We met students of color who’d been told not to come because Pacifica was not diverse enough, but they’d seen me speaking and came because they wanted to meet us. We had admissions interviews on the spot, the faculty were amazing at answering questions, and our admissions team gave great tours. It was a beautiful, soul-centered experience, with hearts letting go of their burdens and people listening and having conversations at a deeper level.

Dr. Leonie H. Mattison and Dr. Thema Bryant, in discussion

The first Journey Week ended beautifully on Sunday with a soul circle. I shared my experience of my own trauma, donated my books to the audience, and we danced some more, went on the lawn, called in our ancestors, and centered our thoughts around what was important to us. We spoke to the ancestor that resonated most with us; we brought the ribbons from the start of the conference and attached them into one long ribbon we wrapped around ourselves. I was able to release what I was going through, the untimely deaths of these two presidents, and closing the chapter on my first year as Pacifica’s president. I needed to show myself compassion and grace because there were some moments when I didn’t feel like I fit in. Journey Week connected with people who love Pacifica and value who we are, which made my heart sing and let me know that we’re on the right track. I allowed myself to be present and fed. When you’re someone who does a lot for other people, it’s not always easy to receive. Journey Week taught me it was okay to allow my soul to be fed.

May you go in quest of yourself, and you will find yourself again only in the simple and forgotten things. —C.G. Jung

Dr. Leonie H. Mattison, Ed.D.
President and CEO of Pacifica Graduate Institute

Dr. Leonie H. Mattison, Ed.D, the fourth President, and Chief Executive Officer of Pacifica Graduate Institute, ushers in a new chapter as the first black female to assume leadership of the 45-year-old institution, with her term beginning in October 2022.

Dr. Mattison brought her extensive experience as a transformational, people-first philosophy to increase the impact of Pacifica. She will ensure Pacifica becomes a world-class institution that improves lives and communities through collaboration among students, alums, faculty, and staff. This starts with listening to the Pacifica community to ensure she can provide the highest-quality education to students and equip them with the tools to better the world. Since taking office, President Mattison has focused on engaging diverse voices on and off campus in conversation about Pacifica’s past, present, and future.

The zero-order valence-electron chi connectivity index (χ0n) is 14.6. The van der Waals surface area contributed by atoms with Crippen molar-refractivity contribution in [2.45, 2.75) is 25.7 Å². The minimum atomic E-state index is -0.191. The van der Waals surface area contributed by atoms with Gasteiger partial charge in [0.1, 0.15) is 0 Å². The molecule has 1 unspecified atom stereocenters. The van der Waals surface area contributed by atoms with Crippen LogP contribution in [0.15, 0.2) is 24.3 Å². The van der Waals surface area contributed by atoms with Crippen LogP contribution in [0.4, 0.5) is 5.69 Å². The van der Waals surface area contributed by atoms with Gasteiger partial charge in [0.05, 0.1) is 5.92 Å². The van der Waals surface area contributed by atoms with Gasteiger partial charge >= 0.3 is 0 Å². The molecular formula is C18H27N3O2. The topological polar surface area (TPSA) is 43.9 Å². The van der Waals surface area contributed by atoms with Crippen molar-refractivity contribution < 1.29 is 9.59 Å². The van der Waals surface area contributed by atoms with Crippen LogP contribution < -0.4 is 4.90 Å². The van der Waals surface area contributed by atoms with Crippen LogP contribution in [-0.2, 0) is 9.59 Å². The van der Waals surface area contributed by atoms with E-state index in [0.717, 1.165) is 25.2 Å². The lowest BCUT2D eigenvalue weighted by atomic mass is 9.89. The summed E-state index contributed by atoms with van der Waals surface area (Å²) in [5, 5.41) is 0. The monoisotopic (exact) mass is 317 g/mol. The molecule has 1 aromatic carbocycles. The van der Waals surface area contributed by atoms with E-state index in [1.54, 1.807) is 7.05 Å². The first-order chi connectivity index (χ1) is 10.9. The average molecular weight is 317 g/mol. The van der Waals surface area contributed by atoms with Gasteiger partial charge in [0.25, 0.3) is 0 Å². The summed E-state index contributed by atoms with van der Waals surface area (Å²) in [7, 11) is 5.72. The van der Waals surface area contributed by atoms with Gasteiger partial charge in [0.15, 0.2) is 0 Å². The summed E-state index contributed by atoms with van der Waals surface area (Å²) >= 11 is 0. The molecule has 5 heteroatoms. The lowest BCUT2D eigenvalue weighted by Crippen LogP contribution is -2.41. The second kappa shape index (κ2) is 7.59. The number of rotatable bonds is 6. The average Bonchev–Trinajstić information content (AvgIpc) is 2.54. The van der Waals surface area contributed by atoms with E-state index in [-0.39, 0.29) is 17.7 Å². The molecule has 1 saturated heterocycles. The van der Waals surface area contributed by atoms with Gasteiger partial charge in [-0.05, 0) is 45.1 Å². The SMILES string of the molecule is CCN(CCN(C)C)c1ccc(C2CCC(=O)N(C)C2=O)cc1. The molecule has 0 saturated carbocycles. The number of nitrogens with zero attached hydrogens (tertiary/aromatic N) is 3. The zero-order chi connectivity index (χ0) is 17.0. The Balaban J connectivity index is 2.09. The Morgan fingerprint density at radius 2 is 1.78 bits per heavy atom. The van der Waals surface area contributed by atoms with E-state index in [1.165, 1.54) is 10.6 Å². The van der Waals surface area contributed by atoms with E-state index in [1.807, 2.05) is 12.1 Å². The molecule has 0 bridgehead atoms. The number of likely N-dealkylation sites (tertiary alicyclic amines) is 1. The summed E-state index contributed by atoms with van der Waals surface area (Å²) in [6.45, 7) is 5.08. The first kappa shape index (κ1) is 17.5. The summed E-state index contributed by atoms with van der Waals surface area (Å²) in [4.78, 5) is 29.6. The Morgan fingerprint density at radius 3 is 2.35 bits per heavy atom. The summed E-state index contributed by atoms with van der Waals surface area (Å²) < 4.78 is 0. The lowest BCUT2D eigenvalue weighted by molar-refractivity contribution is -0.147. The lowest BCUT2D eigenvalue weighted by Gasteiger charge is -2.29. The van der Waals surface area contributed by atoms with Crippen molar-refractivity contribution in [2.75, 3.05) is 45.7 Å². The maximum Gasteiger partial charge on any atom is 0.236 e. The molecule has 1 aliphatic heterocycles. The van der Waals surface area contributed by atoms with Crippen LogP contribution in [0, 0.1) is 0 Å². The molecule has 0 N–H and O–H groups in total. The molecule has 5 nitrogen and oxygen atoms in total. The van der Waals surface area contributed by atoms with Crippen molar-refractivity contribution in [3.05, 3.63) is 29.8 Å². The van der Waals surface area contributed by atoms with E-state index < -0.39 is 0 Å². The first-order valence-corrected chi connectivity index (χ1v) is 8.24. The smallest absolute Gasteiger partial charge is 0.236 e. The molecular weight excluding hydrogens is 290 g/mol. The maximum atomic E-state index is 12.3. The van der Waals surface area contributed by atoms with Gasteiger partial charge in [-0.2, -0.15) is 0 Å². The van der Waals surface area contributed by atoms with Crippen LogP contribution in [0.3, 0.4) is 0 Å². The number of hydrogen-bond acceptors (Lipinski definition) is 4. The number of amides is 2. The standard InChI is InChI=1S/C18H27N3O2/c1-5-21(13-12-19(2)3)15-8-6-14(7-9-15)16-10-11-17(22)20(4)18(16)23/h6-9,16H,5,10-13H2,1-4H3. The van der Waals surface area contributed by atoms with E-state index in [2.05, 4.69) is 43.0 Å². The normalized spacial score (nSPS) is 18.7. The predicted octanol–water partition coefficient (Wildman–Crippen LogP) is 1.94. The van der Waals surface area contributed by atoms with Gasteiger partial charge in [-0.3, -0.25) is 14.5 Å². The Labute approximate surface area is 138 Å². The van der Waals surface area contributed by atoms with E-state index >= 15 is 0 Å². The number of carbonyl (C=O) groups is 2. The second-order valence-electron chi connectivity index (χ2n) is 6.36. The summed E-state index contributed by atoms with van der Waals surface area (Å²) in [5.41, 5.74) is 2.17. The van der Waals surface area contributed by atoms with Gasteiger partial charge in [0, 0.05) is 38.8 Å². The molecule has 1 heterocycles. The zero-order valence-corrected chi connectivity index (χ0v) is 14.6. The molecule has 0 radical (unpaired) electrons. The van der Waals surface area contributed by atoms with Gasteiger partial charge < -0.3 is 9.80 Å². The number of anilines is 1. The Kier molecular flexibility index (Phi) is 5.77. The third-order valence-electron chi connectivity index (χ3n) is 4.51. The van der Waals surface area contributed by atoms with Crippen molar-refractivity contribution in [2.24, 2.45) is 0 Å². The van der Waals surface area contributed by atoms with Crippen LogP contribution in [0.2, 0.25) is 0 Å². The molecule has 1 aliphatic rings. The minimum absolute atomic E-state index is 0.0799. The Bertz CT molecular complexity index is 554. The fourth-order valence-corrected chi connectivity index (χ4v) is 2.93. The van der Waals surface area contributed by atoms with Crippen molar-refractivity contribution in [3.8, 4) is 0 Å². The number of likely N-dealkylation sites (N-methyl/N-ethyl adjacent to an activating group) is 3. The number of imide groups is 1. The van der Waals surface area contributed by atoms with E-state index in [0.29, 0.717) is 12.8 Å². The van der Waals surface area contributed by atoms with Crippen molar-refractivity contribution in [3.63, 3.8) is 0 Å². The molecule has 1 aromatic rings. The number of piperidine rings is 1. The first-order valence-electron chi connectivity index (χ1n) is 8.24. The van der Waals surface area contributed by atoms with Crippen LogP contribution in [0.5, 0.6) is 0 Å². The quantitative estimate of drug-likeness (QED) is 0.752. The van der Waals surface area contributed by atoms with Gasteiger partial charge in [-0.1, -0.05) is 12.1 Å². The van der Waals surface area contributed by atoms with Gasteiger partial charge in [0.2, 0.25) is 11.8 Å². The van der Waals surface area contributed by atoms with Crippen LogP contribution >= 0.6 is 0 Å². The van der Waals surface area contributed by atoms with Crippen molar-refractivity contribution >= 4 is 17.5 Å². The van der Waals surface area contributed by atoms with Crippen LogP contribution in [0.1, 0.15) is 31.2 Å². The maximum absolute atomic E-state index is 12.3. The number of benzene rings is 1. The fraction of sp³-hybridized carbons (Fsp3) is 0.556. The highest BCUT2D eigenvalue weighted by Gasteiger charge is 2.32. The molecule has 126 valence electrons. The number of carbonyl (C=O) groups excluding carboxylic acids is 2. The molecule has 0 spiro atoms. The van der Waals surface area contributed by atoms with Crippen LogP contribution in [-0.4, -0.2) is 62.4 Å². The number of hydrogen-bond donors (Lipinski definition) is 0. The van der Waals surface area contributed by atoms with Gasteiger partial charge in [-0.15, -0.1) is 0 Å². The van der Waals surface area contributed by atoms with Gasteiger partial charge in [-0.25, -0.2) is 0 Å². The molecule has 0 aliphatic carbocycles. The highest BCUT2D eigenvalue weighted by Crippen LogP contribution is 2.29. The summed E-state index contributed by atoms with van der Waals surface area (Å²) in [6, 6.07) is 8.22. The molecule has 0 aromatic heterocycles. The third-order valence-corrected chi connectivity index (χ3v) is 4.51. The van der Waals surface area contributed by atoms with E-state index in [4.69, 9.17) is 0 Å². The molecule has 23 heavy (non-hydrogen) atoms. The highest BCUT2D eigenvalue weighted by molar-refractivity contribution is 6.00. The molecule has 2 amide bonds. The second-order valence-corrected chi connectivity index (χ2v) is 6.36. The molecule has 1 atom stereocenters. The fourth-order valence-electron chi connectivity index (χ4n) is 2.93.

Born in Jamaica, West Indies, Dr. Mattison grew up learning from her mother, who taught her how to interpret dreams, and her grandmother, who taught her the power of turning imagination into reality through quilting. Moving to New York City in her teen years, she witnessed the potency of education to elevate people out of poverty and change lives, including her own. She earned a Master’s in Business from Georgian Court University and a Doctorate of Education in Organizational Leadership from Argosy University. Prior to Pacifica, she served as Chief Operating Officer of a community agency that provides education and support services for vulnerable Santa Barbara residents. Other leadership positions include adjunct professor and lecturer at Antioch University and Santa Barbara City College School of Extended Learning and Chief of Organizational and Talent Development at the County of Santa Barbara, where she was instrumental in developing the Employees University, an open-source university created through a partnership between the county and Santa Barbara City College that has provided high-quality training and cutting-edge leadership development for over 4,700 county employees.

She is the proud mother to her three daughters and a grandmother to one granddaughter. In 2018 she was recognized by the Pacific Coast Business Times as a 40 Under 40